Best practice for flu season, and office protocol when cold and flu strikes
pressure to push through the fog when we get sick rises in today’s day and age
with an ever-increasing workload and desire to impress. Whether it be the
feeling the boss may get upset with you or that you’re not entitled to the day
off unless you’re literally on death’s door or that you just do not want to let
your teammates down, there are many reasons to force yourself to go to work.
However, all of these reasons, the latter especially, are exactly why we should
consider not going to work if we get laid low with a cold or the flu.
is on the rise and deadlier than ever. In August 2017, Immunisation Coalition
statistics showed over a 50% increase in the number of confirmed cases of
influenza as compared to the year before. 2018 statistics are equally
concerning as influenza is already spreading even though it is early in the
season. It’s important that you work to decrease the chances of infection
heading into the winter of 2018.
What could possibly go wrong?
You are highly contagious
long as you are showing symptoms including coughing, fatigue, fever, sometimes-even
diarrhoea even vomiting it is recommended you stay away from others as much as
possible. This is especially important in the working environment as it reduces
productivity immensely. This can last around 1-2 weeks and you should avoid
going into work until at least 24 hours after you have stopped experiencing
symptoms. For adults working with children or the elderly or for children
themselves it is important to review your workplace policy as influenza can be devastating
for those with weaker immune systems.
The workplace isn’t “sick friendly”
sick means needing constant access to basic amenities like bathrooms, hygiene
products and medication. It is inappropriate to constantly run off to the
bathroom at work and the shared office space puts others at risk. Constantly
coughing or blowing your nose may not just lead to annoying your co-workers, germs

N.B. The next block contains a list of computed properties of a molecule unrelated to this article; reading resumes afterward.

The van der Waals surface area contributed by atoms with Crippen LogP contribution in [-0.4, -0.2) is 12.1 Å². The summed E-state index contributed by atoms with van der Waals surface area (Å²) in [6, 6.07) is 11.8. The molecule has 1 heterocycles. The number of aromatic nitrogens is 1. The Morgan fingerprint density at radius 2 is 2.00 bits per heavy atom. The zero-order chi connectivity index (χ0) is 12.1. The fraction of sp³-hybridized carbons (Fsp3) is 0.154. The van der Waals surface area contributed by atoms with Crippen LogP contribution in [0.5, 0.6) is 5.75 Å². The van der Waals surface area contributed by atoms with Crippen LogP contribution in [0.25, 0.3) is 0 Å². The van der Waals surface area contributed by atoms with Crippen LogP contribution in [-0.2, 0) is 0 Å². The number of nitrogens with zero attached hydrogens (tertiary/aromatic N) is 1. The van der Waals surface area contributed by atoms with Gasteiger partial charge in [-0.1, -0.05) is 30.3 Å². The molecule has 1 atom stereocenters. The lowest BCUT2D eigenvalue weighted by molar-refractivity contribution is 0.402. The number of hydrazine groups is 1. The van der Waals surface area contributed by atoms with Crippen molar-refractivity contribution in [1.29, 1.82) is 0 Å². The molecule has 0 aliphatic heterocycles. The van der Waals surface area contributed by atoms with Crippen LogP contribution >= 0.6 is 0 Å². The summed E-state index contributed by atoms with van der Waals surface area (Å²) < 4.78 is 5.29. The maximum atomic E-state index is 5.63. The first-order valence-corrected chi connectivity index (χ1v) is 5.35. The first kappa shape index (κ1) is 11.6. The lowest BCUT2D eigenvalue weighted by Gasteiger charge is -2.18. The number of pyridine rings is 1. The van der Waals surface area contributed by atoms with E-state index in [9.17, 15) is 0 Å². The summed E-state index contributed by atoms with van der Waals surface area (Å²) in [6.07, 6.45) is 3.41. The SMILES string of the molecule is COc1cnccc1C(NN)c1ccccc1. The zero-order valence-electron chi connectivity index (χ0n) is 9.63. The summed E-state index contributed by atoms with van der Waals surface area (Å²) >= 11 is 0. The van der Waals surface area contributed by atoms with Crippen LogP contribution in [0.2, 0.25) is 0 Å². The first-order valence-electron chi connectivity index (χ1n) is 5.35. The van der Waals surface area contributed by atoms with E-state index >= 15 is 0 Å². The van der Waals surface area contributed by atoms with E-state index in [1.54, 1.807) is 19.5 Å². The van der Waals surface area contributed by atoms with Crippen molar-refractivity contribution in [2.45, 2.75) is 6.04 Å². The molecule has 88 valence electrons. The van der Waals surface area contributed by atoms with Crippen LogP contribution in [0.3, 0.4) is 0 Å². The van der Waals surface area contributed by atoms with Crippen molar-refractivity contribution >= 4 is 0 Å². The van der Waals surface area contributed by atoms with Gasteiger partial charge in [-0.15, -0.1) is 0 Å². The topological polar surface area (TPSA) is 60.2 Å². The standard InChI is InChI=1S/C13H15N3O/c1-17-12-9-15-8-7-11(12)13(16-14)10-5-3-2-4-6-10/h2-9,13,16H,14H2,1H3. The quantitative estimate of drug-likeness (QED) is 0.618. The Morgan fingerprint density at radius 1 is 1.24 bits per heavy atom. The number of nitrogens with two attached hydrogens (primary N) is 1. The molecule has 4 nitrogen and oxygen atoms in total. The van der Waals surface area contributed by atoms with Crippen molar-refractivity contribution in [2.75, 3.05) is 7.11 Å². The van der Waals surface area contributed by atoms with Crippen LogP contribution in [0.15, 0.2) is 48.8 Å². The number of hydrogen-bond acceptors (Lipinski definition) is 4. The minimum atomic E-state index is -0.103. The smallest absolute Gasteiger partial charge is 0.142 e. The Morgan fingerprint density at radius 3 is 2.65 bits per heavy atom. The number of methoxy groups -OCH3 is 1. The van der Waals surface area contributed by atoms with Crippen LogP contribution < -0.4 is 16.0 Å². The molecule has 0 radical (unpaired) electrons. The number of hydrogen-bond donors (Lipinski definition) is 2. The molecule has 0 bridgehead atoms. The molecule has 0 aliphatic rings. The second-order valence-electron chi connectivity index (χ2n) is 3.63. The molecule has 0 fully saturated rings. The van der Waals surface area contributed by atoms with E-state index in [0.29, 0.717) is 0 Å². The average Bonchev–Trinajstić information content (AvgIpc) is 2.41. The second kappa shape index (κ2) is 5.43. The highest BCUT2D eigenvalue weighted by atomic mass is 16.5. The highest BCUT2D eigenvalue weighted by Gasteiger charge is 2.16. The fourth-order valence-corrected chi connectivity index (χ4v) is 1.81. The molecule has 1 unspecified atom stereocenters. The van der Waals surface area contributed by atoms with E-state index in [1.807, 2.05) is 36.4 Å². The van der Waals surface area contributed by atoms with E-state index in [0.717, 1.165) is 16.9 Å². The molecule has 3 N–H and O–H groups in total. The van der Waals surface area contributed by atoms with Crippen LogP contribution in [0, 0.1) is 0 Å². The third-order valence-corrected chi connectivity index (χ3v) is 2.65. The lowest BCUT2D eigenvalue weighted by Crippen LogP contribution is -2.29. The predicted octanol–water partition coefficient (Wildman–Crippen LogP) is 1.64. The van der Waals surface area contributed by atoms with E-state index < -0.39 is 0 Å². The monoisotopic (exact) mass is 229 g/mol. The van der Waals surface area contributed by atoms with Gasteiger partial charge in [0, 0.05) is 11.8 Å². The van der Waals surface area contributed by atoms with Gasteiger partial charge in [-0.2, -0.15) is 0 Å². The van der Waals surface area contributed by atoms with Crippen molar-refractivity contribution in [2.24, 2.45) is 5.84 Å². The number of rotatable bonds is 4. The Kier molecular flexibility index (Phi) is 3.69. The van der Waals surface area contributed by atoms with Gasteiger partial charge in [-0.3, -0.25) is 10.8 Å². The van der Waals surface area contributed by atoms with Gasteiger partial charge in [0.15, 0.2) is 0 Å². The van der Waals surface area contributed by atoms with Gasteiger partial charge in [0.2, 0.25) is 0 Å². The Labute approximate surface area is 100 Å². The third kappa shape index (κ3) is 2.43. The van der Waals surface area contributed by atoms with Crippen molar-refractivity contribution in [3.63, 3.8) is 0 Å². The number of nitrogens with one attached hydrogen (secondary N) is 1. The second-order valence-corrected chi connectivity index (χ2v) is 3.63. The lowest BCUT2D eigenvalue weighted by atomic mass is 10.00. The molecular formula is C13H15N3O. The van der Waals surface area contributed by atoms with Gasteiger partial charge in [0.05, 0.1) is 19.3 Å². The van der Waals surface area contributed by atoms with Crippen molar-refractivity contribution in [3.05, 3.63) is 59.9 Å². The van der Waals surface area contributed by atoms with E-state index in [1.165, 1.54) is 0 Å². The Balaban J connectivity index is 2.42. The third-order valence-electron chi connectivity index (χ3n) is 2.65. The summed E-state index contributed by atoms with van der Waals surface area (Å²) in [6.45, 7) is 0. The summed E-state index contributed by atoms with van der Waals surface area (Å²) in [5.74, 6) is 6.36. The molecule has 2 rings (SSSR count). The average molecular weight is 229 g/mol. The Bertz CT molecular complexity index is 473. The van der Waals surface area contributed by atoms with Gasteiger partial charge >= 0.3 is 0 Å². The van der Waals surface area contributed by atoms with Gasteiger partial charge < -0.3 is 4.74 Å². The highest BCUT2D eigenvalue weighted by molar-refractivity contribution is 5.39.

are likely to spread. Manual labour and strenuous work conditions can also be
hazardous when your body needs rest.
Sickness will interfere with your decision making
wouldn’t want to foggy headed, in need of a bathroom and blowing your nose
every five minutes if you were trying to pilot a plane. Why should it be the
same for other professions? When you’re sick you have a number of symptoms distracting
you and as a result your decision-making is impaired. You could also experience
side effects from cold and flu medication – yet another reason not to be at work.
You need rest to get better
let a three-to-five day sickness turn into a two-week-and-beyond problem just
because you don’t want to disappoint others. Get the rest you need, focus on
maintaining a healthy nutritious diet and take your medications at the
recommended intervals. Make sure you are taking the best product for your
symptoms (ask your pharmacist) and don’t double up by taking multiple products
with similar formulas.
Just stay home
let the risk of widespread infection threaten your whole workplace during flu
season. You may like to work from home but ultimately taking the time off is
the best solution to maintaining high productivity within your workplace.
See your doctor
it is difficult to tell if it is a simple cold or more serious influenza. If
you think you may have “real” flu, there are treatments from your doctor that
can help to shorten the duration and severity of the flu.